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Extended Audio Sample The Custom of the Country, by Edith Wharton Click for printable size audiobook cover
3 out of 53 out of 53 out of 53 out of 53 out of 5 3.00 (3,432 ratings) (rate this audio book) Author: Edith Wharton Narrator: Barbara Caruso Publisher: Recorded Books, LLC Format: Unabridged Audiobook Delivery: Instant Download Audio Length: Release Date:
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The first woman to win the Pulitzer Prize for literature, Edith Wharton stands among the finest writers of early twentieth-century America. In The Custom of the Country, Wharton’s scathing social commentary is on full display through the beautiful and manipulative Undine Spragg. When Undine convinces her nouveau riche parents to move to New York, she quickly injects herself into high society. But even a well-to-do husband isn’t enough for Undine, whose overwhelming lust for wealth proves to be her undoing.n

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Quotes & Awards

  • “Edith Wharton’s finest achievement.”

    Elizabeth Hardwick

  • An Entertainment Weekly Pick for 12 Books to Ease Your Downton Abbey Withdrawl

Listener Opinions

  • 3 out of 53 out of 53 out of 53 out of 53 out of 5 by Brendan | 2/20/2014

    " Edith Wharton excels at writing a compelling book about a hugely unlikeable character who is determined not to experience any inner change or personal growth. Wharton picks away at the grasping consumerism of her peers with such precision that it was a relief to realize people were irredeemably selfish in the early twentieth century, and this isn't a new phenomenon. Her thesis that the "custom of the country," where men don't allow women into their business/inner lives, thus preventing happiness for either sex, certainly sparked a lot of thought and one-sided conversations where I recounted the plot for anyone who would listen. I don't know who I would recommend this book to, since Undine Spragg is a pretty hateful (albeit sympathetic?) person. But for those who can handle Wharton's pitch-black take on life, dig in! "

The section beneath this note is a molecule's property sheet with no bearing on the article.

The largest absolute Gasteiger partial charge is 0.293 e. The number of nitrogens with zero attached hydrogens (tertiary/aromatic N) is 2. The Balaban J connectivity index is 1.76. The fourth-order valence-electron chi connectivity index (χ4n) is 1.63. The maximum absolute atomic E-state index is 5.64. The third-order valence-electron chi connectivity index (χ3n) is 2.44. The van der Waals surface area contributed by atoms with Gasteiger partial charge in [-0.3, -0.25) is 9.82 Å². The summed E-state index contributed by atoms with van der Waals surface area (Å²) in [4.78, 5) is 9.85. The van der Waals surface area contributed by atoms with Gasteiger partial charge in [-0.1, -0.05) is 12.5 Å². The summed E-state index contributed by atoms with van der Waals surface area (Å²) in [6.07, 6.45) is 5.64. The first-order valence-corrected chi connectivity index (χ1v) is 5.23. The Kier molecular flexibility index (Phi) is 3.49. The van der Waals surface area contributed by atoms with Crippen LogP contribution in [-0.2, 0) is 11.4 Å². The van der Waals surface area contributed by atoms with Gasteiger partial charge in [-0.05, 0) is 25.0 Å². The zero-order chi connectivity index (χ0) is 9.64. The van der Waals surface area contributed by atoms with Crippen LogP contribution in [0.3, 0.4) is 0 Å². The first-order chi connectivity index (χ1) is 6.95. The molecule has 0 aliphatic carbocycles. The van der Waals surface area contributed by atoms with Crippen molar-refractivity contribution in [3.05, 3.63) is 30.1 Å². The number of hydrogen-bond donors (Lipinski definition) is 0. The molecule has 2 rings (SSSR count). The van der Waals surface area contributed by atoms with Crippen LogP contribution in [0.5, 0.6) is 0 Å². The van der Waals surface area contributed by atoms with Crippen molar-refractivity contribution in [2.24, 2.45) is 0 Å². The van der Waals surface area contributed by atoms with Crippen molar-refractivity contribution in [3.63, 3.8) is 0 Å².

• 2 out of 52 out of 52 out of 52 out of 52 out of 5 by Kirstie Warr | 2/20/2014

    " This book was an interesting read. As a classic, it offers a different view of the world. It is the story of Undine Spragg, a upper middle class girl who will stop at nothing to climb the social ladder. Her escapades in the social world of eighteenth century New York attack the institution of marriage. Undine uses marriage and divorce as a tool for her success. The character of Undine is so absolutely nauseating, I loved to hate her. Reading it was so interesting because the characterization was so amazing. "

  • 5 out of 55 out of 55 out of 55 out of 55 out of 5 by Tamara Williamson | 2/11/2014

    " I loved this book, even though the main character is a total witch. But watching her manipulate her way to the top is fascinating. Kind of like the movie "All About Eve." I wrote my undergrad thesis on this and another Edith Wharton novel and I analyzed how Edith Wharton felt about/portrayed marriage. Needless to say, in this novel, Wharton is a complete skeptic about marriage. "

  • 5 out of 55 out of 55 out of 55 out of 55 out of 5 by Patty | 2/10/2014

    " Just another great book. Read it!!! Although I can't say I like Undine, you won't forget her. I know many call this Wharton's best, but I rank this below House of Mirth and The Age of Innocence. "

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